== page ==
The pioneering contributions of Graham Wallas in a number of fields of inquiry, among them social psychology and the study of public opinion, are well known and widely acknowledged. Much less well known, generally disregarded are the reflections upon the nature, function and methods of the social studies, which form the essential matrix of his early works and are the very substance of his later...
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SOURCE: "Graham Wallas and the Sociopsychological Basis of Politics and Social Reconstruction," in An Introduction to the History of Sociology, University of Chicago Press, 1948, pp. 696-716.
[In the following essay, Barnes analyzes Wallas's theory of political psychology as presented in his Human Nature in Politics, The Great Society, and Our Social Heritage.]
I. THE NATURE AND SCOPE OF THE WRITINGS OF GRAHAM WALLAS
An exceedingly suggestive attempt by an Englishman to apply sociology and psychology to the treatment of public problems is to be found in the works of Graham Wallas (1858-1932), late professor of political science in the...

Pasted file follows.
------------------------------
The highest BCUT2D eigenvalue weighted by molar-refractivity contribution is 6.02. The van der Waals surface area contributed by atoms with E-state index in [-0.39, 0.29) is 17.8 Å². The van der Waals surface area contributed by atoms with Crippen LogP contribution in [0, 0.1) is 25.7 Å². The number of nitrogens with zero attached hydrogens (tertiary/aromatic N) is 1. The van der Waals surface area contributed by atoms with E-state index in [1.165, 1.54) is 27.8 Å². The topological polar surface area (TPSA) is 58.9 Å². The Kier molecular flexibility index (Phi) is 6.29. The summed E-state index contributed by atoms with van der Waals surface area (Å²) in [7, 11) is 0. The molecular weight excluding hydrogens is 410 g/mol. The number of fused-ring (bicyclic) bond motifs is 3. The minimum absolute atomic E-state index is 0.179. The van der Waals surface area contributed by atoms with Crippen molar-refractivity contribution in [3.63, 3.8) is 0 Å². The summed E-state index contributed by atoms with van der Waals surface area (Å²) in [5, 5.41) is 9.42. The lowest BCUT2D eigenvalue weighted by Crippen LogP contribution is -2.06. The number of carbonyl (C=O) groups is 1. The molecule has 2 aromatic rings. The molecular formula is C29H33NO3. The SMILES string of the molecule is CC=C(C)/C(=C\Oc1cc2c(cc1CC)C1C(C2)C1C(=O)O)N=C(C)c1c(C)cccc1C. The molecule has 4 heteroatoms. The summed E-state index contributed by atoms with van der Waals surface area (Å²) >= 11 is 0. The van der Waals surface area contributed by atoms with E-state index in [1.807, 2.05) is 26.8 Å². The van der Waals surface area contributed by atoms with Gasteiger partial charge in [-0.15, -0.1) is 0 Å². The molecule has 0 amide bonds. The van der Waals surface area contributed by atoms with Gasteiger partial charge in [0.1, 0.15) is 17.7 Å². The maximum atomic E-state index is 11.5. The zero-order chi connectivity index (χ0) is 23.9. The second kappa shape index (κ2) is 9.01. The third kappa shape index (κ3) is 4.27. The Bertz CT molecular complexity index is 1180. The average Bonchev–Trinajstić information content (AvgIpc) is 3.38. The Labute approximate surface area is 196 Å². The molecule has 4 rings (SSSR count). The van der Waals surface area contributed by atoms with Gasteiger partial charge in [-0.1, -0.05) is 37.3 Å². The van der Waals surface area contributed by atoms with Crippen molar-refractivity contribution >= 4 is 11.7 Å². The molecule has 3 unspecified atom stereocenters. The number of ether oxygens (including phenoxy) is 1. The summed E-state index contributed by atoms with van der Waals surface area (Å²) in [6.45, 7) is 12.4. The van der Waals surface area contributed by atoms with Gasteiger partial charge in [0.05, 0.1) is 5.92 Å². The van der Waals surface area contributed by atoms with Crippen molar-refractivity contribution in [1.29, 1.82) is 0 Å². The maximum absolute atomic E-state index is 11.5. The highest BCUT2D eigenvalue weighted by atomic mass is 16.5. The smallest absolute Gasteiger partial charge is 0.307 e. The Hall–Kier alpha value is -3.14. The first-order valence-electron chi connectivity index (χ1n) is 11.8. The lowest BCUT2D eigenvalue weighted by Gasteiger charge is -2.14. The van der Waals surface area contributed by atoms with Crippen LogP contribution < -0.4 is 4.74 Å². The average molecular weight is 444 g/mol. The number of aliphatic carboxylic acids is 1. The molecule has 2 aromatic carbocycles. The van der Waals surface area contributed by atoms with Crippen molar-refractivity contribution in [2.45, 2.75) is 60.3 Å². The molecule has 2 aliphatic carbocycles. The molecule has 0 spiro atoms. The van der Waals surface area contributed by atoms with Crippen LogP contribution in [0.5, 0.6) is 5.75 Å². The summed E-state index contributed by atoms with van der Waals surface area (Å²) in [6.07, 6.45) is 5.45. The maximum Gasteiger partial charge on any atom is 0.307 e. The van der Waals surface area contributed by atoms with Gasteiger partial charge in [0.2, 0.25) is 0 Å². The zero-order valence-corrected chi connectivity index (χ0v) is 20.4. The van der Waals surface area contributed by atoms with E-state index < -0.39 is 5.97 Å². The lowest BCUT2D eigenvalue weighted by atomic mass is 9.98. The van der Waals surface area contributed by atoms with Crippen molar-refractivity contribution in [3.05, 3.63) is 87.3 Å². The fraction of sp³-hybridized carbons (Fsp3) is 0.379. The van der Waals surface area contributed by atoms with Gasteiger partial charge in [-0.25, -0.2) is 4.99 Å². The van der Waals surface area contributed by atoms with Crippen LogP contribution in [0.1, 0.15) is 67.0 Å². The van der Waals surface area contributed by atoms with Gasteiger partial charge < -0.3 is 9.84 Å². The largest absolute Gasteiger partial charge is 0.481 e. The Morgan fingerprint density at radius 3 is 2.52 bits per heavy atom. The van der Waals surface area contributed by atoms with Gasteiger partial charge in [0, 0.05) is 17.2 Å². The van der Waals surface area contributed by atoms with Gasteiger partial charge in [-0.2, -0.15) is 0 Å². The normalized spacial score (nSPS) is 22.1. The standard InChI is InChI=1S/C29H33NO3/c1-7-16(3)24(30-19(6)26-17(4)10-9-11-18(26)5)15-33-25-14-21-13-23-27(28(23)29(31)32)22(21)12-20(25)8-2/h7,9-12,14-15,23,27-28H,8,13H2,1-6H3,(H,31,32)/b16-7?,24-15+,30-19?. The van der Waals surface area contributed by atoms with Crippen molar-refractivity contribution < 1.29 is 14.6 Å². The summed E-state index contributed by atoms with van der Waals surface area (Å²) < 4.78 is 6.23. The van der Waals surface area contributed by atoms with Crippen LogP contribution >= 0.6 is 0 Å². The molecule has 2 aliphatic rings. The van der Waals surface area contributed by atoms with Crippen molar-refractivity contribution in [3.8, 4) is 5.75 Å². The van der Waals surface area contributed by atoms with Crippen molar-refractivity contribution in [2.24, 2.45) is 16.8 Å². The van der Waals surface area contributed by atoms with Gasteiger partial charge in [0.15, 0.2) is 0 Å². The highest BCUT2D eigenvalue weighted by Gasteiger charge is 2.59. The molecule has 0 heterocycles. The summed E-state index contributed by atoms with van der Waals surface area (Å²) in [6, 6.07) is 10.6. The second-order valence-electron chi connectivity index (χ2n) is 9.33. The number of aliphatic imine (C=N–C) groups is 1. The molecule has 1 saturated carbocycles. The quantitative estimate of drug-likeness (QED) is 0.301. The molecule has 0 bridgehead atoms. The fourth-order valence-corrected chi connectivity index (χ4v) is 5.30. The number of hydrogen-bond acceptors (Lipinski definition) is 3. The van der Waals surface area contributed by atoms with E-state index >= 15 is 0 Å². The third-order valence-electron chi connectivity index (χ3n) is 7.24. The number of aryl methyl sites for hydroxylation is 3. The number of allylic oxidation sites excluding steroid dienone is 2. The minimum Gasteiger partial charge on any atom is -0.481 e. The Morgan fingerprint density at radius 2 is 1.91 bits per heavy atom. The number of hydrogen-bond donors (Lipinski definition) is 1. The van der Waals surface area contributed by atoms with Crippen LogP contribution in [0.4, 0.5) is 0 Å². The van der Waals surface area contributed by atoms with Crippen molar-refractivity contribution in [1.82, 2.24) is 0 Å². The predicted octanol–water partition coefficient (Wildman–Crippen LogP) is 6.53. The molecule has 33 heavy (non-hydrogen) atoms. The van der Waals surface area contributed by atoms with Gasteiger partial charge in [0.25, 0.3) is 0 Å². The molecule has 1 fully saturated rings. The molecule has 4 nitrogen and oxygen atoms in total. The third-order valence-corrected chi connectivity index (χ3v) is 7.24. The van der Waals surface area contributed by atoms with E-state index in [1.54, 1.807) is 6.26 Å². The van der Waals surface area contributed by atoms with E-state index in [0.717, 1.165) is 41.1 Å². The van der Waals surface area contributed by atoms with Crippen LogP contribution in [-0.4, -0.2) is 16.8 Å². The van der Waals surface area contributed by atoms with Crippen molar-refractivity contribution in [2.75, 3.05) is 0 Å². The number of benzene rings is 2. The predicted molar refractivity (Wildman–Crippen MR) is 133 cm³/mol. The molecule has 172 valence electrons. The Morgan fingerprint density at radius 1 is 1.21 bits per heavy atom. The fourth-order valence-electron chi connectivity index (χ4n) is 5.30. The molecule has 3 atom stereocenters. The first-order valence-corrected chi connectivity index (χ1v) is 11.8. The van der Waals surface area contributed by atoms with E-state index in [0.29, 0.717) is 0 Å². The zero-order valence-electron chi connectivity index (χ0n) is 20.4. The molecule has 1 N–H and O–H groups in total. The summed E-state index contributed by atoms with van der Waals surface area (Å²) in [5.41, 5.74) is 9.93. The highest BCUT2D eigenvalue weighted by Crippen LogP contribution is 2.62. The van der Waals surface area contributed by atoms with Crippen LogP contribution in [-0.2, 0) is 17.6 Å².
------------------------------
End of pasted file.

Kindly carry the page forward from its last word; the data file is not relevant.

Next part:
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SOURCE: "Graham Wallas' New Individualism," in Western Political Quarterly, Vol. 11, No. 1, March, 1958, pp. 14-32.
[In the following essay, Mack follows the development and influence of Wallas's political thought.]
As he walked with Lowes Dickinson in Cambridge one day, Graham Wallas suddenly stretched his hand out as if trying to seize something, and asked, "Don't you sometimes feel that the solution of the problem of democracy is just there, almost within reach, if only you could see more clearly and grasp more firmly?" Dickinson's eyebrows arched ironically.1 What was Wallas looking for? Did he find it? Or was he a Don Quixote of political...
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SOURCE: "Graham Wallas and The Great Society," in Educational Theory, Vol. 18, No. 2, Spring, 1968, pp. 151-63.